Jun 13, 2018 - by Elisa Cooper
Corporate domain name portfolios often consist of domain names that do not resolve to relevant content. In fact, it’s not uncommon for less than half of corporate domains to point to live content. Sure there are domains such as those that point to “sucks” sites or those registered anonymously for future use that purposely do not resolve, but those are the exception to the rule. Most domains that do not resolve were registered defensively or acquired via acquisition - without much thought given to where the domains should actually point.
The best practice is to ensure that all non-core domains point to relevant content. Using domain forwarding, which is a common feature provided by corporate registrars, is a quick and easy way to accomplish this. It allows corporations to view historical traffic statistics to understand whether the name is being visited and should be renewed. Of course, for domains that do not appear to point to content, it is critical to understand whether DNS records such as MX records exist, before updating nameservers to support domain forwarding. Just because a domain does not appear to resolve, does not mean that it is not being used for mail or for some other internal application.
A common question that is asked, is often around how much traffic should a domain receive in order for it to be considered valuable? Of course, that depends. Raw numbers can be useful, but tracking conversion rates provides powerful evidence for understanding the value of a domain.
So if a domain does not receive any traffic, should it be allowed to lapse? While traffic is a good place to start when paring a portfolio, there are still a number of other factors to consider before lapsing any domain including whether DNS records exist, the domain was previously recovered, it supports an existing brand, it has inherent value, and the brand owner has cleared the name for expiration. However, the most important question to ask is if the domain were to be reregistered by a squatter, would that be OK?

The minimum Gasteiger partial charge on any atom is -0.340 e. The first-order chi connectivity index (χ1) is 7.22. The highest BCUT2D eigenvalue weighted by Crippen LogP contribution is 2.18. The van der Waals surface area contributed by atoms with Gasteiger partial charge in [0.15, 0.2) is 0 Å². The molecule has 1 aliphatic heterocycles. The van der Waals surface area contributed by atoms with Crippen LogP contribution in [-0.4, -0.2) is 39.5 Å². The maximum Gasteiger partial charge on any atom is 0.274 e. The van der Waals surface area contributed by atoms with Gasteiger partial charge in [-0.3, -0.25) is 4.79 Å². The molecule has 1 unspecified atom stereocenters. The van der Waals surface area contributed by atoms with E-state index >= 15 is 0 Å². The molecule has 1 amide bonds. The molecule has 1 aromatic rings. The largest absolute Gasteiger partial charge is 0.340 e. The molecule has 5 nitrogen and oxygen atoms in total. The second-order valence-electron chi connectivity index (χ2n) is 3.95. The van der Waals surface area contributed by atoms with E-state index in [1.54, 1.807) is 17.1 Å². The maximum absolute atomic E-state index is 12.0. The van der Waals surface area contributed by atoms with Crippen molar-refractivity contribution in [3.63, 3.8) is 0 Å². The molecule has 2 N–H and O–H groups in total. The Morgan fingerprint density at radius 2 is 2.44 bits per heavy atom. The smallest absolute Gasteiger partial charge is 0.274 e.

While traffic is not the only measure by which to value the importance of a domain, it certainly can be helpful in making renewal decisions, and when determining what to lapse, it is a logical place to start.
Here in the United States, we recently celebrated Thanksgiving and with that, we now enter the last weeks of 2018. I’ve spent much of this past year involved in ICANN’s Expedited Policy Development Process (EPDP) for gTLD Registration Data and I’m happy to say our group has reached a historic milestone. Just last week, the group published its initial report for public comment (https://www.icann.org/public-comments/EPDP-gtld-registration-data-specs-initial-2018-11-21-en). I’d be remiss if I didn’t take this opportunity to thank the entire group for their good faith efforts in issuing this initial report.Read full post
Maybe there is something in the air, but it seems like an increasing number of corporate legal departments are starting to reevaluate whether their current registrar is still the best option for them. Many have used the same registrar for over a decade, or have ended up as a client of a legacy provider when their registrar was acquired. Regardless of whether companies are looking for better service, support, expertise or technology, evaluating other options every few years can be a worthwhile endeavor.Read full post
Bringing with her 20 years of marketing experience, Elisa Cooper joined Brandsight in 2017 to lead the organization’s marketing strategy and execution. A domain name industry veteran, Elisa has worked closely with many Fortune 1000 companies in assisting with domain and brand protection policy development and has spoken and written extensively on these topics.
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